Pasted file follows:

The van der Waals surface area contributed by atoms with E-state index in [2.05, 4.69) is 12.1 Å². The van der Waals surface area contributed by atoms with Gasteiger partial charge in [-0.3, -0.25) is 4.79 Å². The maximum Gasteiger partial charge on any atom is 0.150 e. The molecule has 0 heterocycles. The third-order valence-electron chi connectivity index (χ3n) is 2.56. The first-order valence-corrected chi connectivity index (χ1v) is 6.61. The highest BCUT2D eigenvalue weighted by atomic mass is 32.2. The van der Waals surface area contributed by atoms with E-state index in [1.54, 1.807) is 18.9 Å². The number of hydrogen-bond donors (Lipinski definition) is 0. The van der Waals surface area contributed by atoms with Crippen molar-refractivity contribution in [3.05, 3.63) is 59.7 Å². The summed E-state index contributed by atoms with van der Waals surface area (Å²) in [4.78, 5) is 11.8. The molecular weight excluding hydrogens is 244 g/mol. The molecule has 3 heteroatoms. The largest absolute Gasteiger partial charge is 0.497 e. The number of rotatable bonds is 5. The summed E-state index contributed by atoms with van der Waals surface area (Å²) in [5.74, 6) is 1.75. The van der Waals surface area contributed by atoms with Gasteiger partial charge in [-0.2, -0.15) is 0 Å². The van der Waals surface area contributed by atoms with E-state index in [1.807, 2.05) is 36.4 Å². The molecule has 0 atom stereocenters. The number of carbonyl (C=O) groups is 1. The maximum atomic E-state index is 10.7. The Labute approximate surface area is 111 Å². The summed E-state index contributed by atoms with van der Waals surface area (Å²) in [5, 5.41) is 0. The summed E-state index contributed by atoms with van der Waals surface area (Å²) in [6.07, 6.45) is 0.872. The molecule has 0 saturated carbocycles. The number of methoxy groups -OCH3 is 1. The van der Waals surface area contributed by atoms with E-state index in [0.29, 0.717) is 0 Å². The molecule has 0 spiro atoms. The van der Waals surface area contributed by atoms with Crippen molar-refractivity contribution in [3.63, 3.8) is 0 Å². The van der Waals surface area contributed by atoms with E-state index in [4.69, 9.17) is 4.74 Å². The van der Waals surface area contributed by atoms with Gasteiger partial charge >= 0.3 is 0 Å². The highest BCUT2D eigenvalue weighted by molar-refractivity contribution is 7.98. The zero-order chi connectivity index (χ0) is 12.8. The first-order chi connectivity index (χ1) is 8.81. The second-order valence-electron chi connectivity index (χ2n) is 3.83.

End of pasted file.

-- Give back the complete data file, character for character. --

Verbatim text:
The van der Waals surface area contributed by atoms with E-state index in [2.05, 4.69) is 12.1 Å². The van der Waals surface area contributed by atoms with Gasteiger partial charge in [-0.3, -0.25) is 4.79 Å². The maximum Gasteiger partial charge on any atom is 0.150 e. The molecule has 0 heterocycles. The third-order valence-electron chi connectivity index (χ3n) is 2.56. The first-order valence-corrected chi connectivity index (χ1v) is 6.61. The highest BCUT2D eigenvalue weighted by atomic mass is 32.2. The van der Waals surface area contributed by atoms with E-state index in [1.54, 1.807) is 18.9 Å². The number of hydrogen-bond donors (Lipinski definition) is 0. The van der Waals surface area contributed by atoms with Crippen molar-refractivity contribution in [3.05, 3.63) is 59.7 Å². The summed E-state index contributed by atoms with van der Waals surface area (Å²) in [4.78, 5) is 11.8. The molecular weight excluding hydrogens is 244 g/mol. The molecule has 3 heteroatoms. The largest absolute Gasteiger partial charge is 0.497 e. The number of rotatable bonds is 5. The summed E-state index contributed by atoms with van der Waals surface area (Å²) in [5.74, 6) is 1.75. The van der Waals surface area contributed by atoms with Gasteiger partial charge in [-0.2, -0.15) is 0 Å². The van der Waals surface area contributed by atoms with E-state index in [1.807, 2.05) is 36.4 Å². The molecule has 0 atom stereocenters. The number of carbonyl (C=O) groups is 1. The maximum atomic E-state index is 10.7. The Labute approximate surface area is 111 Å². The summed E-state index contributed by atoms with van der Waals surface area (Å²) in [5, 5.41) is 0. The summed E-state index contributed by atoms with van der Waals surface area (Å²) in [6.07, 6.45) is 0.872. The molecule has 0 saturated carbocycles. The number of methoxy groups -OCH3 is 1. The van der Waals surface area contributed by atoms with E-state index in [0.29, 0.717) is 0 Å². The molecule has 0 spiro atoms. The van der Waals surface area contributed by atoms with Crippen molar-refractivity contribution in [3.63, 3.8) is 0 Å². The van der Waals surface area contributed by atoms with E-state index in [4.69, 9.17) is 4.74 Å². The van der Waals surface area contributed by atoms with Gasteiger partial charge >= 0.3 is 0 Å². The highest BCUT2D eigenvalue weighted by molar-refractivity contribution is 7.98. The zero-order chi connectivity index (χ0) is 12.8. The first-order chi connectivity index (χ1) is 8.81. The second-order valence-electron chi connectivity index (χ2n) is 3.83.